The Burnination of the Wordpress

I’m currently in the process of moving my blog to GitHub pages. I’m doing this for several reasons:

(1) Ease of creating/publishing posts

On my first few Wordpress posts I typed content directly in Wordpress. I didn’t mind this at the time, but eventually I started using Emacs org-mode for all writing, including research papers, blog posts, etc. After a semi-debacle of copying an html-exported org file into Wordpress, I never posted again. This manual labor approach did not appeal to me. I discovered that I could host a blog through GitHub pages and simply push a .md file to a repository (much like I was already doing with code repositories) to create a post. This is much, much easier than what I was doing with Wordpress before. I’m still in the process of figuring out how to use org-mode on here, but I’ll be there soon :)

(2) Version control

I have the unfortunate habit of nuking everying I do pretty regularly, and git makes me forgive myself exceedingly quicker than before.

(3) Less corporate control/profit/whatever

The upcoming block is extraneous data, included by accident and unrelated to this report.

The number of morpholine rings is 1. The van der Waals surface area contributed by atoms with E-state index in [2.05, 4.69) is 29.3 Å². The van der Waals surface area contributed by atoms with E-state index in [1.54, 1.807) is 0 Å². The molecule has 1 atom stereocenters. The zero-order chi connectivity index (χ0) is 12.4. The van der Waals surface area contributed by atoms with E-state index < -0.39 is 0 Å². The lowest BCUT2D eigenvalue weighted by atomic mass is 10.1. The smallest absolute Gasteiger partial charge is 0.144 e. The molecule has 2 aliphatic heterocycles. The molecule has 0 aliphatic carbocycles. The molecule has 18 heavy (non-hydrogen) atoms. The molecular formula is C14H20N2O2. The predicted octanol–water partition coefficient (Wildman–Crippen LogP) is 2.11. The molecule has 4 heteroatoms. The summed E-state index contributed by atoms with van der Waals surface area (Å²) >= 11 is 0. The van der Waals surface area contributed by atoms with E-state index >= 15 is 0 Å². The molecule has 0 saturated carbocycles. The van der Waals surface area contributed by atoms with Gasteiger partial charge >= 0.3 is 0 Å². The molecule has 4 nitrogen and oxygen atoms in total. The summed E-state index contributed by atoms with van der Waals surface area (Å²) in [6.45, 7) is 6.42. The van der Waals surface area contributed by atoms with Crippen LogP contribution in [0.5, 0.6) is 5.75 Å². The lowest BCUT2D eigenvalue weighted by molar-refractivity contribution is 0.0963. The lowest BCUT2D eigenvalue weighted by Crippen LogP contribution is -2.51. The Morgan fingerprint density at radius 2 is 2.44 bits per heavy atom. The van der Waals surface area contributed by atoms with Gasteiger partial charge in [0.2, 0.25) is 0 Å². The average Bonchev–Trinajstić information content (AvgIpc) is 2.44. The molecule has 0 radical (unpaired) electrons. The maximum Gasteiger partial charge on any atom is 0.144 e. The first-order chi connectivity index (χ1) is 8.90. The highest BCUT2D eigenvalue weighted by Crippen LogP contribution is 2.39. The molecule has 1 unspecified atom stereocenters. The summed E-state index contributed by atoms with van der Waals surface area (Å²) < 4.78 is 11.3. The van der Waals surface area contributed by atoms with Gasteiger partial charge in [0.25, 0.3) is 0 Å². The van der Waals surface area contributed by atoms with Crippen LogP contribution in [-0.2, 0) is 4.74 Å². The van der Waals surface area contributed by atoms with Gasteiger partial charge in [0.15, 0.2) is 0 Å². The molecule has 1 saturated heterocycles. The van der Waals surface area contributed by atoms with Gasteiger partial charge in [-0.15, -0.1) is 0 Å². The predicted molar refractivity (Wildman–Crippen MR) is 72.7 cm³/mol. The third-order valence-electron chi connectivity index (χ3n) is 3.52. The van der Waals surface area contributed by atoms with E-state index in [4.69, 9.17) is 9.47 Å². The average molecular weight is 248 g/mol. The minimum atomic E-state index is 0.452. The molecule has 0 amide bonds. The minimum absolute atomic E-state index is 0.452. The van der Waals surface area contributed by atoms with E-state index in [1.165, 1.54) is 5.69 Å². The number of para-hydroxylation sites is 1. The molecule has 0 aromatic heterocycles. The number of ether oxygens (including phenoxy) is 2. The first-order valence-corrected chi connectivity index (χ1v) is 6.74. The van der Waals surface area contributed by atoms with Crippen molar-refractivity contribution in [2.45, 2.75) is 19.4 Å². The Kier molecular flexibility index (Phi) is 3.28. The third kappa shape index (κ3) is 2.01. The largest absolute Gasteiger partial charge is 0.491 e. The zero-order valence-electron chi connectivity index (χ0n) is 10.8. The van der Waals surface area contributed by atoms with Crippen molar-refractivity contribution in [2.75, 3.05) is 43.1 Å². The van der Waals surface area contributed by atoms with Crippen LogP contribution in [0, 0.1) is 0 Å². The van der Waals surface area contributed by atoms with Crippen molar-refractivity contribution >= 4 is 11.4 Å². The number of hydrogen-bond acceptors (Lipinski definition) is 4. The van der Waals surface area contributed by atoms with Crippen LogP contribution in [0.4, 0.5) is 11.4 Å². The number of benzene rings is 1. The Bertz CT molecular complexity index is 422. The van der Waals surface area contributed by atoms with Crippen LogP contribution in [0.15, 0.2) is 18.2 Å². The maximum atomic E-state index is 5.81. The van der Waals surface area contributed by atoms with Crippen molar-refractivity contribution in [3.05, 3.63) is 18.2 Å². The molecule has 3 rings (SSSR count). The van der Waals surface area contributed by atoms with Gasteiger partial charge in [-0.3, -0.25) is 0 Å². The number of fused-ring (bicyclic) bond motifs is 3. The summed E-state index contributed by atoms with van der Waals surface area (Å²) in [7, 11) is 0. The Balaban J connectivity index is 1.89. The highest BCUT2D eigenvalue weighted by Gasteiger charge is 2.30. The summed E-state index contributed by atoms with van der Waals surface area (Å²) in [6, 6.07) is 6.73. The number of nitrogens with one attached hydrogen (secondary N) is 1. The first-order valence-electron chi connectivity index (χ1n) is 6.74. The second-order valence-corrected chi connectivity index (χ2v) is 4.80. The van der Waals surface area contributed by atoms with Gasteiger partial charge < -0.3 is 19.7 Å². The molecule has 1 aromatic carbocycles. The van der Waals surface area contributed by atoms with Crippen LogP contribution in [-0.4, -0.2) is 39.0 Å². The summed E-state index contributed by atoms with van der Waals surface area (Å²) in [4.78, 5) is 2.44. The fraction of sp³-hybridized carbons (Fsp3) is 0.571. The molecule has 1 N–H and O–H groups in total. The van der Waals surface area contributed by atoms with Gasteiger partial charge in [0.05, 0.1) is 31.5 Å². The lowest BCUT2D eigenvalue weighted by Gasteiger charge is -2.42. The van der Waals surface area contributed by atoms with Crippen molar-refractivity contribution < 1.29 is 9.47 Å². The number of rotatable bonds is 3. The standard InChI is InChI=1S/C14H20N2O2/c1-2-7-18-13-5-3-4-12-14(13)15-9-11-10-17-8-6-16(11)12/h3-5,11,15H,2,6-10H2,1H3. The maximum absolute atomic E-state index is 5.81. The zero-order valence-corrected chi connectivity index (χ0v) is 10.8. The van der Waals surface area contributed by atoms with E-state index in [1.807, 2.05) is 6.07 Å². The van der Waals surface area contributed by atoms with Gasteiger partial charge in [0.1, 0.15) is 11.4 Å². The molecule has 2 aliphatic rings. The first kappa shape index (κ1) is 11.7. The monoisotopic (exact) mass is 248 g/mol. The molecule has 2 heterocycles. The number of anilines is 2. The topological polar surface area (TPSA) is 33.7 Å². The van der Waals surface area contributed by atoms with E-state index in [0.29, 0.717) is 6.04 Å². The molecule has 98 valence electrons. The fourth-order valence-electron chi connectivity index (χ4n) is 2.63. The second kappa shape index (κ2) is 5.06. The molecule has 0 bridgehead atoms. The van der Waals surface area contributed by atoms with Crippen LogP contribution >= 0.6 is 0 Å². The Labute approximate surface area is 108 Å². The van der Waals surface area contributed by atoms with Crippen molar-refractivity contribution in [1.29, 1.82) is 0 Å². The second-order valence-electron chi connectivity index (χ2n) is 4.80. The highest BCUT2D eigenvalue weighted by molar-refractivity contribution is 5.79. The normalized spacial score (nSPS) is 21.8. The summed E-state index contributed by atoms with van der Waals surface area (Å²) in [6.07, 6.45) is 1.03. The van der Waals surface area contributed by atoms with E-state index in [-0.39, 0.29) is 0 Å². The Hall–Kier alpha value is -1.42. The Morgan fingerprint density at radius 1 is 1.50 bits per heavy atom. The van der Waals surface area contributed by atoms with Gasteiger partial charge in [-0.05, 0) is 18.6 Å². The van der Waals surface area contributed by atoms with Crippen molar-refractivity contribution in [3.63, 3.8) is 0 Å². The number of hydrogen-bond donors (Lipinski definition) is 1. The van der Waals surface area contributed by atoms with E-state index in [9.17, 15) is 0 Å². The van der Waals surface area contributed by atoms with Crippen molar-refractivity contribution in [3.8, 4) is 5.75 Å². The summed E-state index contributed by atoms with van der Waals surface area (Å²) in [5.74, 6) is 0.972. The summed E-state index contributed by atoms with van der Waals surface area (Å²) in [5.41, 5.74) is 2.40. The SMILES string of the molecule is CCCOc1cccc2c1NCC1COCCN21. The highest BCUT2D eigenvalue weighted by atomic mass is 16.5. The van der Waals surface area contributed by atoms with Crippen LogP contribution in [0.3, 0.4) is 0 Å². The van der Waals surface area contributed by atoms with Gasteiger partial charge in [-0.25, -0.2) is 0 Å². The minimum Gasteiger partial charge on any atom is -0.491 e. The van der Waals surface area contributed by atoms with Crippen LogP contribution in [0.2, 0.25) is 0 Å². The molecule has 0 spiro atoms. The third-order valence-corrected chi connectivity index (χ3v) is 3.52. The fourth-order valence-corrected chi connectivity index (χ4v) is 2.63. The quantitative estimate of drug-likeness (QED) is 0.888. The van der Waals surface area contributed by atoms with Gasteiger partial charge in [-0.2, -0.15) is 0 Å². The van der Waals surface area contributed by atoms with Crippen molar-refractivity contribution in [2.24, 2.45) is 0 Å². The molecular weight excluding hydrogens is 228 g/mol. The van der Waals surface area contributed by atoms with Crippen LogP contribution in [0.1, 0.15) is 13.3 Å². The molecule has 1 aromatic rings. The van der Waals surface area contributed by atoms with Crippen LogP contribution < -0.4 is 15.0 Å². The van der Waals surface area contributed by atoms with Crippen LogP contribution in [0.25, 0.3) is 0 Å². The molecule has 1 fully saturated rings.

No more ads. More control for me. No longer do I get sick when I accidentally see options to pay for Wordpress themes thinking about all the innocent people who have willingly done this (now that I know about Jekyll). EDIT: So I found out that there are plenty of Jekyll themes you can pay for too. But I can still avoid seeing this easier on GitHub pages. And I have more control this way.

(4) Easier to reflect changes to my CV

Nothing wrong with a little self-promotion on a personal blog, right? With Wordpress I had to upload my new CV through the web interface every time I made a change (which is quite often). I’m still working on this, but I plan on creating a symbolic link from my CV repository here, so all I’ll have to do is push the changes to this repository when I update my CV. EDIT: I’m now doing this with hard links. Setting it up was pretty easy.

Written on March 30, 2017